Company Spirit Win
The newcomer program — a fully paid apprenticeship for eight to 10 weeks that includes the use of a laptop and headset — is entirely sponsored by Altis, which doesn’t make any money from it. But Tremblay says there are other rewards for her and her team.
“The personal growth has been incredible, because some of our team members have themselves faced different challenges along the way,” she says. “It’s also created a really special community inside the company, because those that are really participating in it have this enormous job [of helping a newcomer find work.] When we see that someone [we’ve helped] has secured a permanent full-time position and they had been unemployed for years, that’s just something priceless.”
The program was Tremblay’s way of remembering her late husband, Tony Guimarães, who was himself born in Portugal.
Altis offers registrants hands-on experience, skills development, networking opportunities, professional training and active marketing of the newcomer’s skills to help them get full-time work. Those with human resources, administrative services or finance and marketing skills are all encouraged to apply.
“Our last person was from East India, and she was here for about a year and a half couldn’t find work,” Tremblay says. “She did this apprenticeship and she is now in an incredibly great full-time permanent position.”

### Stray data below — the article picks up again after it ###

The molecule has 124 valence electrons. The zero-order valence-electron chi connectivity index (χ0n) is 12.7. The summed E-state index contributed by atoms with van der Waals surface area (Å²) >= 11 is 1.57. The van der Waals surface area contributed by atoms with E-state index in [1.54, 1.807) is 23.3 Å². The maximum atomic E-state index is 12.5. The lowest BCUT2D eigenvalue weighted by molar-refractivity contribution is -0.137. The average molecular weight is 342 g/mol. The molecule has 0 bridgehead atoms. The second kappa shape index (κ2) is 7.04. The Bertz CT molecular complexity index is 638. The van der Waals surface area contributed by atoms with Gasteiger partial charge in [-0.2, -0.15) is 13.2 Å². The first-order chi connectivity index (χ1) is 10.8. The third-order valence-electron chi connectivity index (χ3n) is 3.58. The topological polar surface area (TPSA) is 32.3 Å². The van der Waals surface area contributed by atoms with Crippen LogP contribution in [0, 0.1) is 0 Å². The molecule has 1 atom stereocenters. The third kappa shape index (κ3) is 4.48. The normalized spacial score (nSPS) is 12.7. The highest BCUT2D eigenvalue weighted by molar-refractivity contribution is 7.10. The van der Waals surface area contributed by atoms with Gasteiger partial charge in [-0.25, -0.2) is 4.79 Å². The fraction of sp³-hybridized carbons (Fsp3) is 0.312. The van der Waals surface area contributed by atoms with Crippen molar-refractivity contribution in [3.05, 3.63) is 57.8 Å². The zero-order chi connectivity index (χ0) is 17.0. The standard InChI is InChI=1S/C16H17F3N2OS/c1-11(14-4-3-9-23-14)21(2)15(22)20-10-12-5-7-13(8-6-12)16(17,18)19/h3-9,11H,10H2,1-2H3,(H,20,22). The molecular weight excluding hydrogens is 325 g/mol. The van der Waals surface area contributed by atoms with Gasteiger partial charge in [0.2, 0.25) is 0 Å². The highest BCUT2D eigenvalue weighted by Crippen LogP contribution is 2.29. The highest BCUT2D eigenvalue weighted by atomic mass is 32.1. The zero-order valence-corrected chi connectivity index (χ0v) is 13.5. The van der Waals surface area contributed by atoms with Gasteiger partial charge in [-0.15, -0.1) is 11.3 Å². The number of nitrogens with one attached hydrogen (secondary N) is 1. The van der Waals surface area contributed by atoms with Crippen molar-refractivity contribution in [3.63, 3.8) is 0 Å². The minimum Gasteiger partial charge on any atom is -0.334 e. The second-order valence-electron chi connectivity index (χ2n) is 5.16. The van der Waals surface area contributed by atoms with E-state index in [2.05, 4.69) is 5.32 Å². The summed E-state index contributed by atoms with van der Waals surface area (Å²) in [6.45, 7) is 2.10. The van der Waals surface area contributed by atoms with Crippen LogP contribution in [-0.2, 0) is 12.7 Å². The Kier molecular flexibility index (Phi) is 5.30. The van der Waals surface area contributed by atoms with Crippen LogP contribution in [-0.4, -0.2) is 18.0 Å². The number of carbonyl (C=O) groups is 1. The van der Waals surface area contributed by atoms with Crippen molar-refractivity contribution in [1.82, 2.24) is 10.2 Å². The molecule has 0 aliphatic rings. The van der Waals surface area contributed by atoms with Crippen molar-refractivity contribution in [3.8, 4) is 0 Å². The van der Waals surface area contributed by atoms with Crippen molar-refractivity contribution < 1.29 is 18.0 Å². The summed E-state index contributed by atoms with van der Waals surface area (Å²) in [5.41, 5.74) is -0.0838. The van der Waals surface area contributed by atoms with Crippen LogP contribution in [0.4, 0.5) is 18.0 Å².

The program was also one of Tremblay’s Canada 150 projects and she committed to helping 150 newcomers get on-the-job experience and then hopefully a good job. So far, the program has helped 84 people and almost all of them have found full-time employment.
One plus is that the newcomers leave with a Canadian reference. Again, sometimes only having references from their previous home country is a barrier to entry into the workforce.
“That’s one thing that’s made a big difference,” says Katherine Soler, who is the team lead on the newcomer program. “The other big takeaway is the confidence the program builds.”
Indira Rao is a graduate of the newcomer program and a big fan. She came to Canada from India in 2019 as a professional language translator, but she found the languages she knew weren’t in high demand here.
“The program had a significant impact and helped get me an interview with RBC,” says Rao, who now works as a pre-employment representative and HR officer for RBC in Toronto. “It was a great experience.”
Rao’s initial contract with Altis/Excel HR was for 12 weeks, but that was extended until she found another position, which happened after about 16 weeks.
“I think the experience definitely helped me stand out when I was looking for my next opportunity,” she says.
She was particularly impressed with Tremblay’s leadership. Tremblay makes a point of meeting with all newcomers finishing the program to find out whether it was worthwhile and what, if anything, should change.
“I would definitely recommend the program — 100 per cent,” Rao says. “I’ve told all my contacts and have recommended people to Altis.”
So rich was her apprenticeship, Rao says she would be keen to return to Altis if the opportunity arose.